Monthly Archives: July 2009
Paul Blart: Mall Cop ~ Often when I’m writing I will have the TV on as background noise. For fiction I usually require a soundtrack or a playlist, but non-fiction I just need background noise. In the afternoons I set the channel and just leave it run – turns out by cosmic design or just dumb luck I have involuntarily absorbed quite a lot of “The King of Queens.” It seemed like the show was always on, too, whether it was TBS or the CW, its programming was almost endless. The scary part, and this is confession time here, folks, I started to like the show. Yes, it’s true, Kevin James grew on me like a fungus.
So when I started seeing ads and previews for Paul Blart: Mall Cop, aired conveniently during the show that’s always on, “The King of Queens,” my interest was more than piqued. Yeah, as bad as it looked, I wanted to see it. This is my secret shame. I waited until it hit DVD so I wouldn’t feel so dirty.
It’s not bad, one might even say it’s good. Don’t get me wrong, we’re not talking Citizen Kane here, folks. We’re not even talking Mothra Vs. Godzilla, but it’s a matter of expectations. Mall Cop has that warning label on it, you know, the one that says this is a Happy Madison film, indicating that Adam Sandler was involved – always a bad sign.
As far as expectations go, I was fairly correct in my assessment as the movie started. It’s so formulaic and almost painful to watch – until – until it becomes Die Hard in a mall. And I’m not saying “Die Hard in a mall” the way those pitchmen in Hollywood would try to get a flick made – but I mean it in a literal way. Paul Blart: Mall Cop truly is Die Hard in a mall. And I just don’t mean if the bad guys were acrobats on X-bikes and Bruce Willis is a fat guy on a segueway.
Mall Cop follows its inspiration in plot and theme and at moments in duplicating shots. It’s really something to behold. It’s like watching Mel Brooks pay tribute to old movies, there’s a respect that is truly sincere. Again, Paul Blart: Mall Cop is not a great film, but as far as expectations go, it’s a good film. Check it out if there’s nothing else on.
Feast ~ Despite the horror stories and rumors from the set that plagued the production during HBO’s “Project: Greenlight,” I liked this a lot. This is brilliant creative self-aware horror of the sort we haven’t seen since maybe Scream.
I love the sarcastic and sardonic captions that introduce the characters, much fun. The bomb shelter setting in a bar surrounded by hungry (and horny) mutant killing machines only lends to the suspense and terror. Henry Rollins is great as a motivational speaker, just when I thought undertaking of ironic roles was getting clichéd. And look quick or you’ll miss Jason Mewes as himself.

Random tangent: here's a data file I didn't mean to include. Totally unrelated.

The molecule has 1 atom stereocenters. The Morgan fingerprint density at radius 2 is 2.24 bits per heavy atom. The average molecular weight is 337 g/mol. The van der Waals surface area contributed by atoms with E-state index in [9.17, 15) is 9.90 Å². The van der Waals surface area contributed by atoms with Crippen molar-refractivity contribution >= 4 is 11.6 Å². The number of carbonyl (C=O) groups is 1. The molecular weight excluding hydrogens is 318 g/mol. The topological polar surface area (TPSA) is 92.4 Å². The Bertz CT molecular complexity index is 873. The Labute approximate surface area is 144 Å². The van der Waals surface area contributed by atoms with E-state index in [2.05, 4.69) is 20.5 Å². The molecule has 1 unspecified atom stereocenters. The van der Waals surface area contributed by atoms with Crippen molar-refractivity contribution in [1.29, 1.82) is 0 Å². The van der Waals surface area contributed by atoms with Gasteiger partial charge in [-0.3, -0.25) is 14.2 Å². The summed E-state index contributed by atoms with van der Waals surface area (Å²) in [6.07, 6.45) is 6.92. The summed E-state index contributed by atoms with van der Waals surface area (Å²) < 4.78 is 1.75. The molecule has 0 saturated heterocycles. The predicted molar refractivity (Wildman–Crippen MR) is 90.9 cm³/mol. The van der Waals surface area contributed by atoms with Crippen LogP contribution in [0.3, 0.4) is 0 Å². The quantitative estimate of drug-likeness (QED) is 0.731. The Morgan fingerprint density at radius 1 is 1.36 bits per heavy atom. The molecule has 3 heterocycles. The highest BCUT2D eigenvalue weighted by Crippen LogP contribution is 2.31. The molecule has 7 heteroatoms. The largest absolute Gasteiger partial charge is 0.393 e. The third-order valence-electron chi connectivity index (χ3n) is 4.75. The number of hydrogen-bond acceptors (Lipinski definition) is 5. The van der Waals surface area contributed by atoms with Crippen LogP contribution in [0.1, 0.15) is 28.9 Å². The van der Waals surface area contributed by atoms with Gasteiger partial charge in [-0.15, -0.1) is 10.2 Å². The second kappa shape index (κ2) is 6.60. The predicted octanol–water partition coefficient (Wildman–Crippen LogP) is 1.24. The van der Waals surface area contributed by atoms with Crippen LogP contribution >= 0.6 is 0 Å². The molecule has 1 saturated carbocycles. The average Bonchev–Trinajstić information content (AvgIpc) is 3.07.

Also for fans of the genre, don’t worry, it’s bloody, gory and violent. And funny. When Bloody-Disgusting said this flick pulls no punches, they were sooo not kidding. Must see for horror folks, otherwise, not for everyone.
It’s Monday and Comic-Con is over. So what happened? To be perfectly honest, not much, at least not comic-related. When San Diego began, it was a comic book event, but now and in recent years it has become more of a Hollywood event – more about promoting upcoming movies and television series than about comics. Lucky thing that many comics are becoming films and TV shows.
There were screenings and sneak peeks at projects like District 9, Where the Wild Things Are, Legion, “Hero Up,” and amazing new video games from both Marvel and DC Comics. There were panels and buzz about “24,” the final season of “Lost,” “ Caprica” and “Smallville” the last of which promises Metallo, Zod and the Justice Society of America in its next season.
In comics news, Marvel made the intriguing announcement that they have secured the rights to Marvelman. On the other side, DC has similarly announced that they now have the rights to the T.H.U.N.D.E.R. Agents. We truly live in interesting times.
For those folks who think comic books are just about people who wear their underwear on the outside of their pants and strike dynamic poses as they punch bad guys, you obviously haven’t heard of Jonah Hex.
Mysterious scarred bounty hunter of the old west, Hex was created a few decades back by John Albano and Tony Dezuniga, and has become one of DC Comics most celebrated western anti-heroes. Jonah Hex has even met the Justice League, and visited Earth’s apocalyptic future, but for the majority of his history he remains closer in tone to Clint Eastwood’s man with no name than any costumed clown. The character’s most recent comic series by writers Justin Gray and Jimmy Palmiotti is simply one of the best on the shelves consistently.
Next year, director Jimmy Hayward (Horton Hears a Who, sigh) will bring Jonah Hex to the big screen. With Josh Brolin in the title role and co-starring Megan Fox and John Malkovich, it should be very interesting. I know I can’t wait.
Jonah Hex will be released June 18th, 2010.